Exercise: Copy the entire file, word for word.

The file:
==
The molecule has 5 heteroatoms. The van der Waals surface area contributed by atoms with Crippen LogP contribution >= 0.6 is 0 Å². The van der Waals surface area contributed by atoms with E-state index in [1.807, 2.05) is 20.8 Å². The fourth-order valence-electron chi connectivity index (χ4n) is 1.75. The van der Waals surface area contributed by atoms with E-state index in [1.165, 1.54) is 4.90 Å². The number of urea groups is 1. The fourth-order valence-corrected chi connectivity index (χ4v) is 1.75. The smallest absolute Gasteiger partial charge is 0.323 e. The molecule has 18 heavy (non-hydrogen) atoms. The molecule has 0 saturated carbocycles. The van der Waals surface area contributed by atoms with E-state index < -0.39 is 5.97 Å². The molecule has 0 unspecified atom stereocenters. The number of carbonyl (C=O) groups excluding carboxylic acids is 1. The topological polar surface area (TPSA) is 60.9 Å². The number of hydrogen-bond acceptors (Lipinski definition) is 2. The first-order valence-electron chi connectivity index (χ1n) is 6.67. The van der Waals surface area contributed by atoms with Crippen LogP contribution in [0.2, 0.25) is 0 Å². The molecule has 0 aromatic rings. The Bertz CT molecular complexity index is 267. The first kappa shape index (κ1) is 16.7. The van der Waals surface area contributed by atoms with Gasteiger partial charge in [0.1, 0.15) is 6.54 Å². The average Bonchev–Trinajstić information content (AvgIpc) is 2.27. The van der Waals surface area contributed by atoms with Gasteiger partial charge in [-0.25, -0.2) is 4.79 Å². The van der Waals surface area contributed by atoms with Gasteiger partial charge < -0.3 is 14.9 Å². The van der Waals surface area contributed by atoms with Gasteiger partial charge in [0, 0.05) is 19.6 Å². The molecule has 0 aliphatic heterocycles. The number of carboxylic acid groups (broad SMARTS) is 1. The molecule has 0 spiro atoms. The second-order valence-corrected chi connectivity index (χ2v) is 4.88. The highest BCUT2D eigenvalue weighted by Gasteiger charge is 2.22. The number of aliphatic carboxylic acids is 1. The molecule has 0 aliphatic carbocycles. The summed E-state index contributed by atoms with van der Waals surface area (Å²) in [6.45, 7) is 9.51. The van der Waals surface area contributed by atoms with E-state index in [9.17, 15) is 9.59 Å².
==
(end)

The molecule has 5 heteroatoms. The van der Waals surface area contributed by atoms with Crippen LogP contribution >= 0.6 is 0 Å². The van der Waals surface area contributed by atoms with E-state index in [1.807, 2.05) is 20.8 Å². The fourth-order valence-electron chi connectivity index (χ4n) is 1.75. The van der Waals surface area contributed by atoms with E-state index in [1.165, 1.54) is 4.90 Å². The number of urea groups is 1. The fourth-order valence-corrected chi connectivity index (χ4v) is 1.75. The smallest absolute Gasteiger partial charge is 0.323 e. The molecule has 18 heavy (non-hydrogen) atoms. The molecule has 0 saturated carbocycles. The van der Waals surface area contributed by atoms with E-state index < -0.39 is 5.97 Å². The molecule has 0 unspecified atom stereocenters. The number of carbonyl (C=O) groups excluding carboxylic acids is 1. The topological polar surface area (TPSA) is 60.9 Å². The number of hydrogen-bond acceptors (Lipinski definition) is 2. The first-order valence-electron chi connectivity index (χ1n) is 6.67. The van der Waals surface area contributed by atoms with Crippen LogP contribution in [0.2, 0.25) is 0 Å². The molecule has 0 aromatic rings. The Bertz CT molecular complexity index is 267. The first kappa shape index (κ1) is 16.7. The van der Waals surface area contributed by atoms with Gasteiger partial charge in [0.1, 0.15) is 6.54 Å². The average Bonchev–Trinajstić information content (AvgIpc) is 2.27. The van der Waals surface area contributed by atoms with Gasteiger partial charge in [-0.25, -0.2) is 4.79 Å². The van der Waals surface area contributed by atoms with Gasteiger partial charge < -0.3 is 14.9 Å². The van der Waals surface area contributed by atoms with Gasteiger partial charge in [0, 0.05) is 19.6 Å². The molecule has 0 aliphatic heterocycles. The number of carboxylic acid groups (broad SMARTS) is 1. The molecule has 0 spiro atoms. The second-order valence-corrected chi connectivity index (χ2v) is 4.88. The highest BCUT2D eigenvalue weighted by Gasteiger charge is 2.22. The number of aliphatic carboxylic acids is 1. The molecule has 0 aliphatic carbocycles. The summed E-state index contributed by atoms with van der Waals surface area (Å²) in [6.45, 7) is 9.51. The van der Waals surface area contributed by atoms with E-state index in [9.17, 15) is 9.59 Å².